David Foster Wallace, American novelist and short story writer, is a person I was unfamiliar with until I recently heard his Kenyon College commencement address, which took place in 2005. After hearing it, I’m completely besotted. In the words of Emery Allen, “I think I fall in love a little bit with anyone who shows me their soul.”
It’s an intimate yet public exploration of self and selfhood, which can be summarised in the simple parable he uses to open with and the witty, almost self-effacing explanation which follows.
“There are these two young fish swimming along and they happen to meet an older fish swimming the other way, who nods at them and says ‘Morning, boys. How’s the water?’ And the two young fish swim on for a bit, and then eventually one of them looks over at the other and goes ‘What the hell is water?’
“This is a standard requirement of US commencement speeches, the deployment of didactic little parable-ish stories. The story thing turns out to be one of the better, less bullshitty conventions of the genre. But if you’re worried that I plan to present myself here as the wise, older fish explaining what water is to you younger fish, please don’t be. I am not the wise old fish.
“The point of the fish story is merely that the most obvious, important realities are often the ones that are hardest to see and talk about.”
He states that while he’s supposed to talk about why the graduates’ liberal arts education has meaning, he would prefer to discuss the cliché that “liberal arts education is not so much about filing you up with knowledge, as it is teaching you how to think”.
“If you’re like me [when I was a] student, you’ve never liked hearing this, and you tend to feel a bit insulted by the claim that you needed anybody to teach you how to think… but I’m going to posit to you that the liberal arts cliché turns out not to be insulting at all, because the really significant education in thinking that we’re supposed to get in a place like this isn’t really about the capacity to think, but rather about the choice of what to think about.”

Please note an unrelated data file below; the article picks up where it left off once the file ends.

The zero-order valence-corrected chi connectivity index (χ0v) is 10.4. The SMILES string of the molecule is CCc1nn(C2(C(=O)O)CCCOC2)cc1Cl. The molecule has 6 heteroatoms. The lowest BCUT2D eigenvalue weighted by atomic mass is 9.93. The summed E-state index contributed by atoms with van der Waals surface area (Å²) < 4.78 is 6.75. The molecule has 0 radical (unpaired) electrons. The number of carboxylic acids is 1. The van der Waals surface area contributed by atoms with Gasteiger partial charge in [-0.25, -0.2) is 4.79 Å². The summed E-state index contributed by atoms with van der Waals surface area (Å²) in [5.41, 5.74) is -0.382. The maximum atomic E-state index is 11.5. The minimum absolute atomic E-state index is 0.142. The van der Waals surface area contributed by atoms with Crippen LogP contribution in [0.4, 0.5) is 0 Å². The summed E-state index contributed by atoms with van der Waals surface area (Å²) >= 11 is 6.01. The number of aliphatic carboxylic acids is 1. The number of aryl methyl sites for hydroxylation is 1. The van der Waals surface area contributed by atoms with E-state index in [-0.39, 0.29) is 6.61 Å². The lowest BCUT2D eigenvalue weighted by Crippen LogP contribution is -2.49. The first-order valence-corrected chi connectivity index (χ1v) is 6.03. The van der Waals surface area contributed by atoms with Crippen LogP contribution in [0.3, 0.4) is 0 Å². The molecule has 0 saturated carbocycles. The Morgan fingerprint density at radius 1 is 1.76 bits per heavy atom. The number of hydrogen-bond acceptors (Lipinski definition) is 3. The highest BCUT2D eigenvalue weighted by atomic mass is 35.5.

Continuing his point, David employs a second story of two guys discussing the existence of God – one religious and one an atheist. The atheist explains that it’s not like he hasn’t tried praying. He says that he was lost in a blizzard once, fell to his knees and cried out, “Oh God, if there is a God, I’m lost in this blizzard and I’m gonna die if you don’t help me.” The religious guy is puzzled, and says, “Well then you must believe now. After all, here you are, alive.” The atheist just rolls his eyes. “No, man, all that was a couple Eskimos happened to come wandering by and showed me the way back to camp.”
He uses the story not to say who was right or wrong, rather to explain that the exact same experience can mean two totally different things to two different people, given those people’s two different belief templates and two different ways of constructing meaning from experience. “The religious dogmatists’ problem is exactly the same as the story’s unbeliever: blind certainty, a close-mindedness that amounts to an imprisonment so total that the prisoner doesn’t even know he’s locked up.”